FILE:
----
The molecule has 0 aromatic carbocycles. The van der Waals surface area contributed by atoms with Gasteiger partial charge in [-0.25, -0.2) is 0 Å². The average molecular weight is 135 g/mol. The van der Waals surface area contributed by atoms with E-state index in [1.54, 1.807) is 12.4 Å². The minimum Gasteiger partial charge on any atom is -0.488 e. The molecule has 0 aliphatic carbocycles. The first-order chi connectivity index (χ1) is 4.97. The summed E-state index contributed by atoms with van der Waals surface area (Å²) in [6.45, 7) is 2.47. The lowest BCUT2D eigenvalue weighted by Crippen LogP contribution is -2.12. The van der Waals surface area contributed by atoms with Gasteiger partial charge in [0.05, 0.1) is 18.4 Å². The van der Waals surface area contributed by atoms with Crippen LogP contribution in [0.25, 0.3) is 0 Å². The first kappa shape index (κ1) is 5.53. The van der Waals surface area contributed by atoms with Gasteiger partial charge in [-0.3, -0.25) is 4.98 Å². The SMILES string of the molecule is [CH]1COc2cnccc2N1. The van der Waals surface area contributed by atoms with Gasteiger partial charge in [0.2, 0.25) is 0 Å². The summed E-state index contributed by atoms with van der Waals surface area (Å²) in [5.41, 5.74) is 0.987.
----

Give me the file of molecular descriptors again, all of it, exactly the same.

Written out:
The molecule has 0 aromatic carbocycles. The van der Waals surface area contributed by atoms with Gasteiger partial charge in [-0.25, -0.2) is 0 Å². The average molecular weight is 135 g/mol. The van der Waals surface area contributed by atoms with E-state index in [1.54, 1.807) is 12.4 Å². The minimum Gasteiger partial charge on any atom is -0.488 e. The molecule has 0 aliphatic carbocycles. The first-order chi connectivity index (χ1) is 4.97. The summed E-state index contributed by atoms with van der Waals surface area (Å²) in [6.45, 7) is 2.47. The lowest BCUT2D eigenvalue weighted by Crippen LogP contribution is -2.12. The van der Waals surface area contributed by atoms with Gasteiger partial charge in [0.05, 0.1) is 18.4 Å². The van der Waals surface area contributed by atoms with Crippen LogP contribution in [0.25, 0.3) is 0 Å². The first kappa shape index (κ1) is 5.53. The van der Waals surface area contributed by atoms with Gasteiger partial charge in [-0.3, -0.25) is 4.98 Å². The SMILES string of the molecule is [CH]1COc2cnccc2N1. The van der Waals surface area contributed by atoms with Gasteiger partial charge in [0.2, 0.25) is 0 Å². The summed E-state index contributed by atoms with van der Waals surface area (Å²) in [5.41, 5.74) is 0.987.